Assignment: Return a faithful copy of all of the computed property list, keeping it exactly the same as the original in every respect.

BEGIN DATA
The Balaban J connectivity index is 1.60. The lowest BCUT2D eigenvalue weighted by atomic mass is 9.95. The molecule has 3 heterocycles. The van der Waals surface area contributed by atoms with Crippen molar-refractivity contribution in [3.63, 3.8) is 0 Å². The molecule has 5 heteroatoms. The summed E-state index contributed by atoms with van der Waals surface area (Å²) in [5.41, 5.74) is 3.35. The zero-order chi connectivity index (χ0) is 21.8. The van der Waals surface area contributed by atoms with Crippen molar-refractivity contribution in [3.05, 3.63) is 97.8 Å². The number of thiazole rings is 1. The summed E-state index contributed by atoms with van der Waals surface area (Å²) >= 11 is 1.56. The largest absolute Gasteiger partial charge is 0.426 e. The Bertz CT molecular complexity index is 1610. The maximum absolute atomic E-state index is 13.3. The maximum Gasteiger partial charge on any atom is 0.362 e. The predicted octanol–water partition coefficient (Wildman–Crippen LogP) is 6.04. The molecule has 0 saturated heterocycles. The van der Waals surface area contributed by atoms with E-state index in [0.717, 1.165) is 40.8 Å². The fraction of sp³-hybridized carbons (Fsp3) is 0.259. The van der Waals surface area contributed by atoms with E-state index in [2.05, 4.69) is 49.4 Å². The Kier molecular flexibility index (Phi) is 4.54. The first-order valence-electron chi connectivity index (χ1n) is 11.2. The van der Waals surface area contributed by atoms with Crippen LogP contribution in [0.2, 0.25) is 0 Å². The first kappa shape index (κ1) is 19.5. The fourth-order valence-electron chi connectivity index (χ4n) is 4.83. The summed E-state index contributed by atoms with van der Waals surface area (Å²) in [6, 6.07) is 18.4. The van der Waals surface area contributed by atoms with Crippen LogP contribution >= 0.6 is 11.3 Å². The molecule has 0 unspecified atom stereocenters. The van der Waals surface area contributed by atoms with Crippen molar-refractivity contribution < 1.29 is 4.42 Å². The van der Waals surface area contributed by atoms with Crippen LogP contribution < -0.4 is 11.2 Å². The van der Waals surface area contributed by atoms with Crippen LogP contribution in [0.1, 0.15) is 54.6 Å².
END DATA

The Balaban J connectivity index is 1.60. The lowest BCUT2D eigenvalue weighted by atomic mass is 9.95. The molecule has 3 heterocycles. The van der Waals surface area contributed by atoms with Crippen molar-refractivity contribution in [3.63, 3.8) is 0 Å². The molecule has 5 heteroatoms. The summed E-state index contributed by atoms with van der Waals surface area (Å²) in [5.41, 5.74) is 3.35. The zero-order chi connectivity index (χ0) is 21.8. The van der Waals surface area contributed by atoms with Crippen molar-refractivity contribution in [3.05, 3.63) is 97.8 Å². The number of thiazole rings is 1. The summed E-state index contributed by atoms with van der Waals surface area (Å²) >= 11 is 1.56. The largest absolute Gasteiger partial charge is 0.426 e. The Bertz CT molecular complexity index is 1610. The maximum absolute atomic E-state index is 13.3. The maximum Gasteiger partial charge on any atom is 0.362 e. The predicted octanol–water partition coefficient (Wildman–Crippen LogP) is 6.04. The molecule has 0 saturated heterocycles. The van der Waals surface area contributed by atoms with E-state index in [0.717, 1.165) is 40.8 Å². The fraction of sp³-hybridized carbons (Fsp3) is 0.259. The van der Waals surface area contributed by atoms with E-state index in [2.05, 4.69) is 49.4 Å². The Kier molecular flexibility index (Phi) is 4.54. The first-order valence-electron chi connectivity index (χ1n) is 11.2. The van der Waals surface area contributed by atoms with Crippen LogP contribution in [0.2, 0.25) is 0 Å². The first kappa shape index (κ1) is 19.5. The fourth-order valence-electron chi connectivity index (χ4n) is 4.83. The summed E-state index contributed by atoms with van der Waals surface area (Å²) in [6, 6.07) is 18.4. The van der Waals surface area contributed by atoms with Crippen LogP contribution >= 0.6 is 11.3 Å². The molecule has 0 unspecified atom stereocenters. The van der Waals surface area contributed by atoms with Crippen molar-refractivity contribution < 1.29 is 4.42 Å². The van der Waals surface area contributed by atoms with Crippen LogP contribution < -0.4 is 11.2 Å². The van der Waals surface area contributed by atoms with Crippen LogP contribution in [0.1, 0.15) is 54.6 Å².